Practical guidance to successfully protect your data


By 25th May 2018, all companies that collect data on individuals within the European Union will need to be compliant with The General Data Protection Regulations (GDPR).

GDPR requires protection for all personal data, placing equal liability on data controllers (i.e. the firm that ‘owns’ the data) and data processors (i.e. suppliers that help manage / process that data). In our digital age, this means that liability extends to cloud, digital service providers and any other suppliers supporting data management.

All firms need to know where data is held for each individual, and ensure that that the collection, storage and processing of that data meets the requirements of GDPR. A failure to do so could result in prosecution and fines of up to 20 million Euros, or 4% of the firm’s global turnover (whichever is greater).

Huntswood can assist firms to prepare by reviewing the adequacy of the firm’s controls in respect of 12 core areas, previously highlighted by the Information Commissioner’s Office in their guidance to GDPR preparedness, summarised below;

1. Awareness

You should make sure that decision makers and key people in your organisation are aware that the law is changing to the GDPR. They need to appreciate the impact this is likely to have.

2. Information you hold

You should document what personal data you hold, where it came from and who you share it with. You may need to organise an information audit.

3. Communicating privacy information

You should review your current privacy notices and put a plan in place for making any necessary changes in time for GDPR implementation.

4. Individuals’ rights

You should check your procedures to ensure they cover all the rights individuals have, including how you would delete personal data or provide data electronically and in a commonly used format.

5. Subject access requests

You should update your procedures and plan how you will handle requests within the new timescales and provide any additional information.

6. Lawful basis for processing personal data

You should identify the lawful basis for your processing activity in the GDPR, document it and update your privacy notice to explain it.


You should review how you seek, record and manage consent and whether you need to make any changes. Refresh existing consents now if they don’t meet the GDPR standard.


You should start thinking now about whether you need to put systems in place to verify individuals’ ages and to obtain parental or guardian consent for any data processing activity.

9. Data breaches

You should make sure you have the right procedures in place to detect, report and investigate a personal data breach.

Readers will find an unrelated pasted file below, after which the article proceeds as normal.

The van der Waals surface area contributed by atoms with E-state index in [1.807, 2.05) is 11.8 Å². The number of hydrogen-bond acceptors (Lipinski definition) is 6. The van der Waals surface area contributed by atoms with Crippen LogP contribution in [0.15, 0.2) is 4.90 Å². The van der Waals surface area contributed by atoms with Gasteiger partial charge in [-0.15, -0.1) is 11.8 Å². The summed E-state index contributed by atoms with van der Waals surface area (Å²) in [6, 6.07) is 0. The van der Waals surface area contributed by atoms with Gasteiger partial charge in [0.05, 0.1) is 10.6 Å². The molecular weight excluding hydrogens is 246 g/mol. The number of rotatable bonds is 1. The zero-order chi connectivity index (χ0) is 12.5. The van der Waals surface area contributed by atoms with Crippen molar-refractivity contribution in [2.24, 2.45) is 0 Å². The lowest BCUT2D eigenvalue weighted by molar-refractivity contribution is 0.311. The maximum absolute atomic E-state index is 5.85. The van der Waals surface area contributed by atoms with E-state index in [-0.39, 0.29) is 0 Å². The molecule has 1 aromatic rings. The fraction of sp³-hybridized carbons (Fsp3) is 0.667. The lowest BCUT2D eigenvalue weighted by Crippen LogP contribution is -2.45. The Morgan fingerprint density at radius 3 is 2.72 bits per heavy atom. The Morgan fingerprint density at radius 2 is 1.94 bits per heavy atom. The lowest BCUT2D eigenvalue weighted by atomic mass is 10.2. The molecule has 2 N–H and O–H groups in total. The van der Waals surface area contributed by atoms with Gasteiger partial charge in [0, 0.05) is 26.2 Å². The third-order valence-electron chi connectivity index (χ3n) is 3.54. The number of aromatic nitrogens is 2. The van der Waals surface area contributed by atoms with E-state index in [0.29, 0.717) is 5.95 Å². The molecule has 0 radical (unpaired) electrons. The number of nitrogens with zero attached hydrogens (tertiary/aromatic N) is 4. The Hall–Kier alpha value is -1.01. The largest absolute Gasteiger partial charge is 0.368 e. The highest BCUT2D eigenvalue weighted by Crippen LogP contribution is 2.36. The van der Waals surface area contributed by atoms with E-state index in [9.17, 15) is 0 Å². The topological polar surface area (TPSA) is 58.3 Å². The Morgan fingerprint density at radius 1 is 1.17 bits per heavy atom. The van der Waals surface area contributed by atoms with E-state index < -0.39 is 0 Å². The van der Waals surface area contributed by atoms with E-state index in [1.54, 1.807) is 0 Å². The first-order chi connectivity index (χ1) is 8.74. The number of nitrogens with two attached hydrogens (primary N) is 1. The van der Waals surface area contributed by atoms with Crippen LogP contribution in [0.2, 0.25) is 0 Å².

10. Data Protection by Design and Data Protection Impact Assessments

You should familiarise yourself now with the ICO’s code of practice on Privacy Impact Assessments as well as the latest guidance from the Article 29 Working Party, and work out how and when to implement them in your organisation.

11. Data Protection Officers

You should designate someone to take responsibility for data protection compliance and assess where this role will sit within your organisation’s structure and governance arrangements. You should consider whether you are required to formally designate a Data Protection Officer.

12. International

If your organisation operates in more than one EU member state (i.e. you carry out cross-border processing), you should determine your lead data protection supervisory authority. Article 29 Working Party guidelines will help you do this.

Huntswood’s team of experienced Information Security Officers, specialist practitioners and consultants have a long history of supporting clients with regulatory change and mitigating the risks it presents to their business and customers. We regularly provide our advisory expertise to support our clients’ GDPR programmes, ensuring implementation plans are robust. We also source data experts on an interim or permanent basis to support and advise on GDPR compliance programmes. 

Inadequate GDPR control models can cause future compliance issues for firms, and are likely to make it a challenge for firms to collect, store and process personal data.

In contrast, effective GDPR arrangements will provide customers with confidence and an improved experience, enabling the firm to be more competitive.

Key Benefits

  • An approach designed around your firm’s specific needs or assurance over your firm’s planned approach and implementation plan
  • Reduce your firm’s exposure to the risks associated with non-compliance (e.g. regulatory fines)
  • High quality specialist resource embedded quickly into your programme to drive delivery

Why Huntswood

Applying regulatory, commercial and operational knowledge to enhance firms’ approach

Practical GDPR preparedness support that reflects business needs, without creating unnecessary complexity or cost

Tailored solution – able to support on all aspects or specific elements as required